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Is it possible in C++ to get the contents of an address in memory if I don't have a pointer to it, but I do have the address itself as a uint_32?

Thanks

EDIT

I am writing to those locations, and was trying to see if my write() function was working properly, so I wanted to manually do a read from the addresses. The 'contents' mentioned above are of type uint64_t and this is what I've tried doing, but this gives me a Segmentation Fault.

uint64_t *contents = reinterpret_cast<uint64_t*>(start_address);
cout<< hex << "Contents: " << *contents << endl;

What am I doing wrong here?

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3  
I think you'll need to give more context on what you're situation is / what you're trying to accomplish in order to get helpful answers. –  tenfour Oct 27 '11 at 14:13
    
Clarify "contents". –  John Dibling Oct 27 '11 at 14:14

5 Answers 5

Unsure of portability, but you can use reinterpret_cast<>. e.g.

uint_32 adrs;
int *p = reinterpret_cast<int*>(adrs);  // int* should be 32-bit for portable code
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I tried your suggestion (please see EDIT in question), but for some reason I keep getting a segmentation fault. Why does that happen? –  zohair Oct 28 '11 at 16:09
    
@zohair, then there is a possibility that pointer data is not stored in uint_64 properly. –  iammilind Oct 29 '11 at 2:35

Yes, but only if the address is in your address space (or if you are running on a microcontroller or in kernel space). Otherwise it will cause a seg fault.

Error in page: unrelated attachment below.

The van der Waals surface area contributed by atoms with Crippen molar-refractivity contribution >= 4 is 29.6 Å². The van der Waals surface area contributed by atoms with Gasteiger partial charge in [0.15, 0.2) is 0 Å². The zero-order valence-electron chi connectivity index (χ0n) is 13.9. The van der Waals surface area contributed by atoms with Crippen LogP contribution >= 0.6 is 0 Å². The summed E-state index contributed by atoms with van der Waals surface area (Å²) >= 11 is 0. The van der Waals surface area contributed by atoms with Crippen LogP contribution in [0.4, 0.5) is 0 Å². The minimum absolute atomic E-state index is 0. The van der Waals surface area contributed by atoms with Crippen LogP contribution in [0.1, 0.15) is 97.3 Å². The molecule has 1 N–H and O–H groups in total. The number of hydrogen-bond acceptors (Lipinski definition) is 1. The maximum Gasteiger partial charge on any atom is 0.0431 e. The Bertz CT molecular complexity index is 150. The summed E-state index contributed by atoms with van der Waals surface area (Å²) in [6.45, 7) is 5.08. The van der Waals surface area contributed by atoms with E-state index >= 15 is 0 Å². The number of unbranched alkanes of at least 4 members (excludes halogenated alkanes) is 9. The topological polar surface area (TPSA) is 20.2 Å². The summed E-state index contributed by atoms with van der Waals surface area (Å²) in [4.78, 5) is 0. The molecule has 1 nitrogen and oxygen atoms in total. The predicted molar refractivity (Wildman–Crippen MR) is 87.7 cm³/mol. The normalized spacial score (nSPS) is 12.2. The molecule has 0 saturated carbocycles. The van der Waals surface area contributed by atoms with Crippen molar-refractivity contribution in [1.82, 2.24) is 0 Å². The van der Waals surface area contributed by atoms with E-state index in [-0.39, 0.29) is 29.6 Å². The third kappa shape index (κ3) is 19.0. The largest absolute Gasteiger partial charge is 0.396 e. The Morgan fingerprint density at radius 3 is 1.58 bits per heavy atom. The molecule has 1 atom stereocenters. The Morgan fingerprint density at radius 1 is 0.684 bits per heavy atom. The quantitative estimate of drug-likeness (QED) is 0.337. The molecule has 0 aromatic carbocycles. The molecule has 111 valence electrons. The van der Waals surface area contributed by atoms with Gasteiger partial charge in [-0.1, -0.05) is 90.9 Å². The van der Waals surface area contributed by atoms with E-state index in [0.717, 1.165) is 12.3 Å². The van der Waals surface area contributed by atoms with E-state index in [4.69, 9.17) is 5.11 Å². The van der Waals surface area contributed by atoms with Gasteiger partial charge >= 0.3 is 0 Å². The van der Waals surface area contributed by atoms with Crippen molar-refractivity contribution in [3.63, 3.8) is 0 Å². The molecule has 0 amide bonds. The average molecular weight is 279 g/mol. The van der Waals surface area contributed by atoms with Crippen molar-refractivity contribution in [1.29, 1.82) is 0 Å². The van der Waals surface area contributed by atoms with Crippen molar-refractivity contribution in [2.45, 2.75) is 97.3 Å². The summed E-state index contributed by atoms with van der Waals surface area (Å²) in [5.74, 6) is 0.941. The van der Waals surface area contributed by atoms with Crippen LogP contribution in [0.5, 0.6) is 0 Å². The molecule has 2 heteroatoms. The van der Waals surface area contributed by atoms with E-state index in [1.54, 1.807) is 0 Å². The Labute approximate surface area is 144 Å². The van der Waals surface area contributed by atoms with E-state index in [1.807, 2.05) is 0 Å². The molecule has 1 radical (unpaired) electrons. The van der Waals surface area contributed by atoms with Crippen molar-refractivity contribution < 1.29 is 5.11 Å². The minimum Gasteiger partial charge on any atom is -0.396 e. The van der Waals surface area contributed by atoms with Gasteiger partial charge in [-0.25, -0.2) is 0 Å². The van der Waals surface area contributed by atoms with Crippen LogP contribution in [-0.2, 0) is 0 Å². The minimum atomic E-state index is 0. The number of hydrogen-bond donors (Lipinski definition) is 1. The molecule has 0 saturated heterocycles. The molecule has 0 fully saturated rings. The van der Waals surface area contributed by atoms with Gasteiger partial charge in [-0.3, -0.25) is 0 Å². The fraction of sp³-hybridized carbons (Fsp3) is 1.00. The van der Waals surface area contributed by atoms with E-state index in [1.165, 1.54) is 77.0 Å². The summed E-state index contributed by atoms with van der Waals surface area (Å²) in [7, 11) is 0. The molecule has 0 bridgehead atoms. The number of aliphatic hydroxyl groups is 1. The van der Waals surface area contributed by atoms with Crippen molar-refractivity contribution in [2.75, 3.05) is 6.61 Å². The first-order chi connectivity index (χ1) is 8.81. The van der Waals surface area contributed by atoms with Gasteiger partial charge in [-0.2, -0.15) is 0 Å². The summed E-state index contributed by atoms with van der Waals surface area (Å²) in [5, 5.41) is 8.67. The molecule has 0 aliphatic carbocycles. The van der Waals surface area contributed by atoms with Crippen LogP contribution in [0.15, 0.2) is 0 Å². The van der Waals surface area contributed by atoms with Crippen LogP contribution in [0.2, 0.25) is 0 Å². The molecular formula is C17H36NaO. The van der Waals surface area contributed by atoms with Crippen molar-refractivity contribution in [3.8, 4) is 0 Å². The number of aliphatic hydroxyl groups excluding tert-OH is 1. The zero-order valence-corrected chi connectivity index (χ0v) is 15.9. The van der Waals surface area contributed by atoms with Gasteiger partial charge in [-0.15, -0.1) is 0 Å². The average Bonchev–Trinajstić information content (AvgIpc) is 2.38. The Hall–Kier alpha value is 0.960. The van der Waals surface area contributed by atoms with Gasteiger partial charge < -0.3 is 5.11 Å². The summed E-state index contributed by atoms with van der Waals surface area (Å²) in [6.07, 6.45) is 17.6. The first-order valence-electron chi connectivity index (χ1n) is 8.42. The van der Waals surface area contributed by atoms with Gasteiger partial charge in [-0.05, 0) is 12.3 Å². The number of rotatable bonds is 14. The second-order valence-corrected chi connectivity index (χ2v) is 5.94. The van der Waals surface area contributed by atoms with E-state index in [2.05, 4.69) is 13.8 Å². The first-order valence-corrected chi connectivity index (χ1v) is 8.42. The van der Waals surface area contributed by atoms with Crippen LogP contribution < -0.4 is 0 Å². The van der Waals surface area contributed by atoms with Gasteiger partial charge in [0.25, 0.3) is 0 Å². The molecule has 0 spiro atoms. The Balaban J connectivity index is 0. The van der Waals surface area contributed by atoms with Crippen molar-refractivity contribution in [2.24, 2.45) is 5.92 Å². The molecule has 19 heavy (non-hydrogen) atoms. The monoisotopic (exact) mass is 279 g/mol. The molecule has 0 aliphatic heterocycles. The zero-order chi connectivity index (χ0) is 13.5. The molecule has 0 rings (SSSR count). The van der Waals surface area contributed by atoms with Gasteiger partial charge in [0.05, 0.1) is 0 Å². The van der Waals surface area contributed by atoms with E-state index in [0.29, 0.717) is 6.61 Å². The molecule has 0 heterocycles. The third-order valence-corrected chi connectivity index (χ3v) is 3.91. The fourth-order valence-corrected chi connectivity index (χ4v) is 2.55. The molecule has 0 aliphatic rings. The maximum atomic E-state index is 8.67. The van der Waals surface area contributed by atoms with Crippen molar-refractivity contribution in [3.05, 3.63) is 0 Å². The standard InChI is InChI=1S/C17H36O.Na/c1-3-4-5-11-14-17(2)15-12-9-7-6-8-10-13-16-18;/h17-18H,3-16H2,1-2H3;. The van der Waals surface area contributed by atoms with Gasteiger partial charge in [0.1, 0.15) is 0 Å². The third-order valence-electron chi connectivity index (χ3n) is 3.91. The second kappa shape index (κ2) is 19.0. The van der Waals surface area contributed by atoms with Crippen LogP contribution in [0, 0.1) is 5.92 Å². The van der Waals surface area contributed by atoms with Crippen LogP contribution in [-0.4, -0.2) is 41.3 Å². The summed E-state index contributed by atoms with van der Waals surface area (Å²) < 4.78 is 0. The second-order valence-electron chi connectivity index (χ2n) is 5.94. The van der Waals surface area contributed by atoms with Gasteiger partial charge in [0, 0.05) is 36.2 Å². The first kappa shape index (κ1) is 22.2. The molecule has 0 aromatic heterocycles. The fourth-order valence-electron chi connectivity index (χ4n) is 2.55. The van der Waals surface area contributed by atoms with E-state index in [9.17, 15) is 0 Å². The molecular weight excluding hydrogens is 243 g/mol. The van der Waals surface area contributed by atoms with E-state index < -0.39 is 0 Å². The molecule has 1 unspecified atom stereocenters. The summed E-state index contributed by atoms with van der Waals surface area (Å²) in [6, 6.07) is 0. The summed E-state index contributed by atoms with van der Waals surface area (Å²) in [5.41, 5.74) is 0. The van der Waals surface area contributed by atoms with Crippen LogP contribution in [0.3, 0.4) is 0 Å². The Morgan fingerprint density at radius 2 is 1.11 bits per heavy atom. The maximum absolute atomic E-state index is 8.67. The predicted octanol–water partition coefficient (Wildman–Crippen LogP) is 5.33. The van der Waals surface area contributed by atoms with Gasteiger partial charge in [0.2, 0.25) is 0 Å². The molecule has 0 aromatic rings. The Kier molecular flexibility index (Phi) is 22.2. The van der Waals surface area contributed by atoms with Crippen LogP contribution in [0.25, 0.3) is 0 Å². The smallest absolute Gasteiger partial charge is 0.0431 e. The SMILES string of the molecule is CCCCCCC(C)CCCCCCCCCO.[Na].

Simply cast the uint_32 to an int pointer, and dereference it:

int contents = *((int*)uintAddress);
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You should use reinterpret_cast<> instead of the C-style cast (noting the C++ tag, rather than the C tag). –  Mark Ingram Oct 27 '11 at 14:23
    
What are the advantages of that over C-style casting? –  Chriszuma Oct 27 '11 at 14:24
    
C-style casts can cast away const-ness, whereas reinterpret_cast<> & static_cast<> can't (not that it's relevant to your answer, but just know that C-style cast is more dangerous than reinterpret_cast<>). –  Mark Ingram Oct 27 '11 at 14:30
1  
@Chriszuma: In this case, it just makes it more clear that you're doing something odd. More generally, C++ casts allow you to restrict the types of conversions that are possible (e.g. preserving const qualifiers, or preventing conversions between unrelated class types), making it easier to catch errors. –  Mike Seymour Oct 27 '11 at 14:31

Yes, you can, if you cast this integer to a pointer:

SomeData value = *reinterpret_cast<SomeData*>(some_int);

But you have to be 100% sure that your integer really is an address, or bad things are likely to happen. So this is considered bad practice and usually a hack.

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You just cast it to pointer and dereference.

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C-style variant:

uint_32 x = 0xc0de;
int *addr = (int*)x;
printf("Address %d contains %d", x, *addr);
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this will likely cause some segmentation fault on 32 bit protected mode architectures whose "negative addresses" are reserved by the kernel. –  Alexandre C. Oct 27 '11 at 14:17
    
Absolutely. Btw, 'negative addresses' IMO is incorrect definition. –  Andrejs Cainikovs Oct 27 '11 at 14:20

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